Tourism to account for 5% of Saudi Arabia’s GDP by 2021

World Travel and Tourism Council bullish on the kingdom’s tourism sector following recent reforms

RAK,  UNITED ARAB EMIRATES , OCTOBER 2 – 2019 :- Gloria Guevara , President and CEO of World Travel & Tourism Council during the interview at the Al Hamra International convention center in Ras Al Khaimah. ( Pawan Singh / The National ) For Business. Story by Fareed
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Tourism will grow in Saudi Arabia to account for 5 per cent of the kingdom's gross domestic product (GDP) by 2021 on the back of recent government initiatives that have made it easier for people to visit the country, the president and chief executive of World Travel and Tourism Council said.

In 2018, travel and tourism, a key component of Saudi Arabia’s Vision 2030 programme, accounted 3 per cent of Saudi Arabia’s economic output. The kingdom aims to increase that to 10 per cent by 2030.

"We will see an interesting growth based on changes they made on visas ... and millions of new jobs will be created," Gloria Guevara told The National on the sidelines of the Middle East and North Africa Leaders Forum in Ras Al Khaimah on Wednesday.

The increase in visitors will come as the kingdom builds major new developments such as the futuristic Neom city, the Red Sea project, entertainment city Qiddiyah, Amaala and Ad Diriyah. This comes as the kingdom’s non-oil gross domestic product grew 2.9 per cent year-on-year in the second quarter, the fastest pace since the fourth quarter of 2015, when Riyadh started putting fiscal consolidation measures in place to counter an oil price slump that began in the middle of 2014.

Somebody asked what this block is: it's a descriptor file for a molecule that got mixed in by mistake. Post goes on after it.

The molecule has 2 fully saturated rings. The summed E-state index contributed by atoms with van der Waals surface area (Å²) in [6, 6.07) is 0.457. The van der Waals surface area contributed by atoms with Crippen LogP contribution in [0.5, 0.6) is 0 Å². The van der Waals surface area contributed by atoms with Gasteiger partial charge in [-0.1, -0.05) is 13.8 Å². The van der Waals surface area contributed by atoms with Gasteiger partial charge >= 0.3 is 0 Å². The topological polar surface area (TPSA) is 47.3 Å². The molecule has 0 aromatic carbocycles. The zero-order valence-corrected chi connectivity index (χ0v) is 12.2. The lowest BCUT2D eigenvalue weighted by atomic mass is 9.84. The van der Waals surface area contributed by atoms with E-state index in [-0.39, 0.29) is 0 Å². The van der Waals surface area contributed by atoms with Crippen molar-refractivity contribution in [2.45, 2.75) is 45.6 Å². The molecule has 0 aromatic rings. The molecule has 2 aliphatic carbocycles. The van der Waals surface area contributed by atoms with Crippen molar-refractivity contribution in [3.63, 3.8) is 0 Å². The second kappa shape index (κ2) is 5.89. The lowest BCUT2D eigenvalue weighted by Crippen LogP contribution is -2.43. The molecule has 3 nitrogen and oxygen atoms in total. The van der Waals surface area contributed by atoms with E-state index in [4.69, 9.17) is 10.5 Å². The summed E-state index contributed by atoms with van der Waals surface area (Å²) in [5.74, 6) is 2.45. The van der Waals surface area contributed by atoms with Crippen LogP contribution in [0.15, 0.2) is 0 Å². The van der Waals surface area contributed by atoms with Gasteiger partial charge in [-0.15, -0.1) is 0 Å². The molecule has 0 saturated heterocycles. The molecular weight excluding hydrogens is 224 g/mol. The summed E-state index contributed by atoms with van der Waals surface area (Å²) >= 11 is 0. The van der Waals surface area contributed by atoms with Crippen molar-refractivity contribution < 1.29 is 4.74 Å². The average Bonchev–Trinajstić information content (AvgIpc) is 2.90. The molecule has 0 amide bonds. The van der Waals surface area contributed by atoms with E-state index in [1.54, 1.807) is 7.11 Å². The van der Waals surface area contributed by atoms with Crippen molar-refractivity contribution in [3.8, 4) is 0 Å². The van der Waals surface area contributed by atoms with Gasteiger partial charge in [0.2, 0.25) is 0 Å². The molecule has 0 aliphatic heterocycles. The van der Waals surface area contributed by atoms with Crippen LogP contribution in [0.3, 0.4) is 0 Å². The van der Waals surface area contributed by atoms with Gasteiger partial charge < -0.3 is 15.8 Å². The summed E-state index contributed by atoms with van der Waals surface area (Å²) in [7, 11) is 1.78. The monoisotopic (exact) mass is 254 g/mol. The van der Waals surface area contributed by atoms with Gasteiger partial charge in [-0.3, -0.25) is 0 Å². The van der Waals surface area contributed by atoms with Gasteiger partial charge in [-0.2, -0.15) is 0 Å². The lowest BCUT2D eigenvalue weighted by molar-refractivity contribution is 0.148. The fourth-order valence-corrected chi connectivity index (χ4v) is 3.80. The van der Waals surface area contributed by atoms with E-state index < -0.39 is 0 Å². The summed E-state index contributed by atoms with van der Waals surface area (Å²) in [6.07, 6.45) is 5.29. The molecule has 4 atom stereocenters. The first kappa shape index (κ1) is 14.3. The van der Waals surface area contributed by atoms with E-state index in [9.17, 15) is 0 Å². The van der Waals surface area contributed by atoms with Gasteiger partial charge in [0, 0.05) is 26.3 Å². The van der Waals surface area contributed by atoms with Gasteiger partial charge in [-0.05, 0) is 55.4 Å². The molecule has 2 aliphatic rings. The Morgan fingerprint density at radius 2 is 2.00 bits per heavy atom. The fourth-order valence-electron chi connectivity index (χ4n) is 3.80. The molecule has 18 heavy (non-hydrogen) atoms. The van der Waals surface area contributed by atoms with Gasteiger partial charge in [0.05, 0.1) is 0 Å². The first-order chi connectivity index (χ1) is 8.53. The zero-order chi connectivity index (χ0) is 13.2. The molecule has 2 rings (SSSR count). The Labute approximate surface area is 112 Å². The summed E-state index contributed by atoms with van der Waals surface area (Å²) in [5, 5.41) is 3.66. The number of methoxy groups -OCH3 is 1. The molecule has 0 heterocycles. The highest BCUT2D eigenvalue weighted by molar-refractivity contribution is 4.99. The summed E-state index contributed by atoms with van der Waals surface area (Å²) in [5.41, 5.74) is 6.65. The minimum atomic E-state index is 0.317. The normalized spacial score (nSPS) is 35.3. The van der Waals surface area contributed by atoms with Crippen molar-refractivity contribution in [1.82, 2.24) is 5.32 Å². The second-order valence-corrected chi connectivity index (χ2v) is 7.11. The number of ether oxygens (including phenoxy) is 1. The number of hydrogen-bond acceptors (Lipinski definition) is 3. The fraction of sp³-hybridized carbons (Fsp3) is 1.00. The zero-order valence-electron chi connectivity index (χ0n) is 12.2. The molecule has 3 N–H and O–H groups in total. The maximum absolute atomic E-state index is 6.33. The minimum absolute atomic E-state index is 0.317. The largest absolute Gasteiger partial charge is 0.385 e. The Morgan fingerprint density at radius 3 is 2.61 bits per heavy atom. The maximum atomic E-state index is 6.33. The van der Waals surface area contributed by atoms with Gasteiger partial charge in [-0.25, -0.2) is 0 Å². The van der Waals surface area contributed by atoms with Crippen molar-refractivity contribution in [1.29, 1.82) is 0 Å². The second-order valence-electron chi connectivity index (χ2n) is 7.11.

Last month, Saudi Arabia opened its doors to tourists from all across the world by announcing a new regime allowing visa-free travel for tourists visiting the country from 49 countries. Visas are now available online, on arrival or at Saudi diplomatic missions for about $120 (Dh440), including a health insurance fee.

The country also announced agreements with regional and international investors worth 100 billion Saudi riyals (Dh99.2bn) to develop the tourism sector in the Kingdom.

“They need to work on the products. For instance, a traveller from Europe is looking for something different than a traveller from the US or from Australia. An adventure traveller is looking for something different than a cultural traveller,” Ms Guevara said.

At the same event, Princess Haifa Mohammed Al Saud, vice-president of strategy and planning for the Saudi Commission for Tourism and National Heritage, said the kingdom has already received 5,000 applications for visas in less than a week since the new reforms were announced.

“The new tourism initiatives are positive not only for us but for the entire region," Princess Haifa said.